Products your grandma used that are just as good today

Ball Mason Jars and KitchenAid Mixer

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I feel an overwhelming sense of nostalgia when I use cult classic products that my grandmother used back in her day. There’s a vivid memory of my granny slathering Vaseline all over my face before I went outside or after my evening bath. I’ve incorporated that practice into my daily routine because the age-old brand is still around, moisturizing skin for over 150 years.

Brands are continuing to grow and expand, reaching a larger audience since the days of our grandparents. Our folks introduced us to these products, and we get to create our own stories around them to eventually pass them down to our loved ones. Here are products used by our grandparents that are still great today.

Hoover Vacuum

Dula image of cult classic products - left image shows a close up of the hoover vacuum. Right image shows the hoover vacuum in use.

Price not available at Amazon

$150 at Chewy

The Hoover vacuum cleaner was birthed by a janitor struggling with asthma who needed a strategic way to avoid dust in the early 1900s. Since then, the brand has created revolutionary ways to keep carpets, floors, and other surfaces clean. The vacuums are still among top sellers at major retailers, and its name recognition is undeniable.

Levi’s Jeans

dual image: both images show women from the waist down in Levi's jeans

$34.75 at Amazon

$70 at Levi's

Levi’s began in 1853 as a wholesale dry goods business selling clothing, blankets, and handkerchiefs before it became an innovative denim brand that changed the way the world saw pants. Levi’s has a worldwide cultural impact, making them a staple in wardrobes across generations.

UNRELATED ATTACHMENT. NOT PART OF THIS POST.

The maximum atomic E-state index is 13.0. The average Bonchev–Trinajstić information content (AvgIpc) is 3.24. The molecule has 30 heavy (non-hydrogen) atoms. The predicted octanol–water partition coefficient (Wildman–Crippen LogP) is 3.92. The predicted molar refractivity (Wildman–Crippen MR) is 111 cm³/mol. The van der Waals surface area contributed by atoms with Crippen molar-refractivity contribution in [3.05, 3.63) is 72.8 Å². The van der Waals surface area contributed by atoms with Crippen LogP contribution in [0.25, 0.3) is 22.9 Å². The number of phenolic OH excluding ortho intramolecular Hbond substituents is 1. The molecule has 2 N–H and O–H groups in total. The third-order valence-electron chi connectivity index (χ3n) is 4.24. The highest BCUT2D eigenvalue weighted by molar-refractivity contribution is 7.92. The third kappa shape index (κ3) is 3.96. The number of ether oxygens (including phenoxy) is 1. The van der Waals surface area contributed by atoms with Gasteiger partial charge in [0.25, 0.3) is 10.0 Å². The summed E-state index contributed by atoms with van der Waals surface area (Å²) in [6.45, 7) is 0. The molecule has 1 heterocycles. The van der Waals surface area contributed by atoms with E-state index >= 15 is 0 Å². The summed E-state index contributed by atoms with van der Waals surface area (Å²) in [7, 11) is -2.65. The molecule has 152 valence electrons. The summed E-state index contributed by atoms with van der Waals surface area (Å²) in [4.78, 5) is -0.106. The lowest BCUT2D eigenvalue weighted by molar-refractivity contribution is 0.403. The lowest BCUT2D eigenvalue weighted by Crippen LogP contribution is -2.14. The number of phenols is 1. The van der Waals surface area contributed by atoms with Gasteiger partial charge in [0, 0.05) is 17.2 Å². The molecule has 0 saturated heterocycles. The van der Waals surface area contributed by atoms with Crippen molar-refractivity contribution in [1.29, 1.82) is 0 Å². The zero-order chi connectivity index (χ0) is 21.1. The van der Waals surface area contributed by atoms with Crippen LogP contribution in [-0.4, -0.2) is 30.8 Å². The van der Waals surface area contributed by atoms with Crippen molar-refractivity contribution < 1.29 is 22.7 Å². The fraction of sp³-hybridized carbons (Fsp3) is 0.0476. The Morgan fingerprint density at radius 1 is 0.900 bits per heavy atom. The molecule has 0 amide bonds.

Bounty Paper Towels

dual image: both images show rolls of bounty paper towel

$6.97 at Amazon

$7 at Walmart

Bounty’s legacy has reached many generations. My grandmother used to scold me for wasting her paper towels, and it has since become my go-to solution for beverage spills, cleaning dirty surfaces, and more. The brand offers a quilted, durable consistency that contributes to its multipurpose functionality.

Crayola Crayons

A woman and child color with crayola crayons

$17.99 at Amazon

Quality time with my grandmother often involved Crayola Crayons, a number 2 pencil, and my favorite coloring book. Back then, we had eight colors in total. If I wanted anything beyond ROYGBIV, I had to wait until I went to school to dabble with the pinks and turquoise blues. Today, Crayola covers a myriad of hues, and they’ve also developed new products to help kids expand on their artistic expression.


Dove sensitive skin beauty bar

$9.59 at Amazon

$12 at Walmart

When Dove launched in 1957, it changed how people addressed skincare. It has since evolved from a cleansing beauty bar to body washes, hand and body lotions, facial cleansers, deodorants, shampoos, conditioners, and hairstyling products. In addition to its growing product line, the brand leads many initiatives that focus on empowering women through the Real Beauty campaign and the Self-Esteem Fund.


KitchenAid Artisan Series 5-Quart Tilt-Head Stand Mixer

$349.95 at Amazon

$450 at Target